Up a little early this morning. Ian (next partition over in in J7-13) usually gets up a bit before I do, but he hit his “snooze” a couple of times, and I kept mistaking it for my own alarm. It’s funny – despite the strange environment (light 24 hours a day), I’ve been sleeping well, and with rare exception, always waking up just a few minutes before my own alarm.

But I’d gotten to sleep late last night, and was anxious about oversleeping. Remember how I’d said last week that I was casting around for non-work things to do? Well yes, you know me too well – I’m already overcommitted. Had to bail on music Monday night because I’d promised Daniel and Kiell that I’d attend their folk dancing class, and was up late last night working in the greenhouse. Joselyn needed extra help for the “Death and Destruction” party to clear out the old growth in preparation for Spring planting.

One of my favorite smells in the world is what your hands smell like after you’ve been working with tomatoes in the garden. I guess it’s something that tomatoes secrete to keep the bugs away, but after you’ve spent a few minutes poking your hands through the tangle of vines, they’re covered with something that smells like, oh, I don’t know, Late Summer sunshine. So, here at the South Pole, with another storm moving in, how could I miss this?

About 8-10 people showed up to help Joselyn – Jens and Freya the physicists, Kevin the network guy, Ken from Ice Cube, Aaron the chef and Rachael the GA. Reaching, snipping, pulling and stuffing the earthly remains of lettuce, kale, cukes, tomatoes and whatnot into bags. Peeling, washing and stacking the hydroponic trays. And nibbling, sipping and chatting about where we came from and how we ended up here, together at the bottom of the world.

Freya, Dave and Rachael –
we’re all wearing cucumber
flowers in our ears

There were, of course, no ordinary stories. I’d met Rachael early on – I think everyone did. She was always there in the hallway, this kid, sweeping or mopping with the serene smile of a Zen monk. She was here as a GA, a general assistant, which meant she was even lower on the organizational totem pole than I was. Her job description was pretty much “do whatever people tell you to do.” Which meant perpetually sweeping and mopping the main hallways of the station (a Sisyphusian task if ever there was one), cleaning up leftover dishes and wiping tables in the galley, and whatever else there was that no one really wanted to do. And yet there she was every day with that serene smile, greeting everyone who’d stop to chat with a cheerful “hello” and sincere inquiry on how your day was going.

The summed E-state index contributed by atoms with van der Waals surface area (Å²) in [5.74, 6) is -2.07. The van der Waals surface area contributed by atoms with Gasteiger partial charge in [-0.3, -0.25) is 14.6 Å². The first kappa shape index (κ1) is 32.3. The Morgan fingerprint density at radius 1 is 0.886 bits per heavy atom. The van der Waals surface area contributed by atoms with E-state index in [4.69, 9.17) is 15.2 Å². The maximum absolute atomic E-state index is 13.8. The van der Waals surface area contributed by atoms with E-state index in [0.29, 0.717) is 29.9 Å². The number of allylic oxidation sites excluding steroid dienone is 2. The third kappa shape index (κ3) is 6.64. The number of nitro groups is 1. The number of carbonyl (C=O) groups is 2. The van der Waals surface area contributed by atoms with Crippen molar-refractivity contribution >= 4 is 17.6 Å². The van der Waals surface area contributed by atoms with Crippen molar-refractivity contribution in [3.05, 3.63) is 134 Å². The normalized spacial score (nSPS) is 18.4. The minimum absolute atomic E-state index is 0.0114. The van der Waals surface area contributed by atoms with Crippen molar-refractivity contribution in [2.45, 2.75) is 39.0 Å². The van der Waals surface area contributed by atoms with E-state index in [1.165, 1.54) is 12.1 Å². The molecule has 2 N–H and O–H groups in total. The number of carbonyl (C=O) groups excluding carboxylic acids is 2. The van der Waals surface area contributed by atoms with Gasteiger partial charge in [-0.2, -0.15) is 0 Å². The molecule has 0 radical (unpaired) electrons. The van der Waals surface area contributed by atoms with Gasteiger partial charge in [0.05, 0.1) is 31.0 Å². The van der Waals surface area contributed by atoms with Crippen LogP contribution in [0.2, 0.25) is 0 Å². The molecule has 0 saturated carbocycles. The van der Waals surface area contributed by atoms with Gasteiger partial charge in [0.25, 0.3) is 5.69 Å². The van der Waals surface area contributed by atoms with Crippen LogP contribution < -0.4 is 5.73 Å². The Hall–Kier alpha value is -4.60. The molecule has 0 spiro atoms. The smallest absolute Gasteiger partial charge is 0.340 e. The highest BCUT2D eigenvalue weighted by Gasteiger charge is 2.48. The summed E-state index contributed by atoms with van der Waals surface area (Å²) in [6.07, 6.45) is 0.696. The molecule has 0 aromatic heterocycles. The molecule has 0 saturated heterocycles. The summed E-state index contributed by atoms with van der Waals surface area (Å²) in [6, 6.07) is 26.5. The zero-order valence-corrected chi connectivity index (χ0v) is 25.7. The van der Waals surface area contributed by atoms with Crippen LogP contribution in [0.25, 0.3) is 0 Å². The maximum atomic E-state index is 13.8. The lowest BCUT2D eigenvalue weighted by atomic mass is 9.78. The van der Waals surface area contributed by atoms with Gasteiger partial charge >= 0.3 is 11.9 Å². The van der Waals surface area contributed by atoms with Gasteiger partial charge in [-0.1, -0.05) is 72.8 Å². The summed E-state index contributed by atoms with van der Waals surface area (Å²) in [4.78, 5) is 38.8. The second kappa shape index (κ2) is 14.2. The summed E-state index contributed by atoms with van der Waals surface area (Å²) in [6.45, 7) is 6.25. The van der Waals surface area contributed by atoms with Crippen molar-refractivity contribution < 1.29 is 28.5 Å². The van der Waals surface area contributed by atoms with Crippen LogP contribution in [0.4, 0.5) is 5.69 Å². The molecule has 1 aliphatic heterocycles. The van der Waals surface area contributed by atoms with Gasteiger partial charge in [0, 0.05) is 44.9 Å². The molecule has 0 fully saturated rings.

Rachael’s story? She was just happy to be here. She must be older than she looks, because this “kid” has been working for the UN doing analysis on the conflict in Sudan. She holds a Bachelors degree from McGill and a Masters from University of Cape Town in South Africa. Her dissertation examines the enduring role of under-informed 19th-century “orientalists” in imposing western assumptions that precipitated much of the religious conflict in North Africa. Hoping to land a position with Human Rights Watch once she comes off the ice. And she’s here because? Because she was willing to sweep floors and wipe tables for the chance to come work at the bottom of the world.

Again – so many stories here.

Rounding out the death and destruction with wine and cheese

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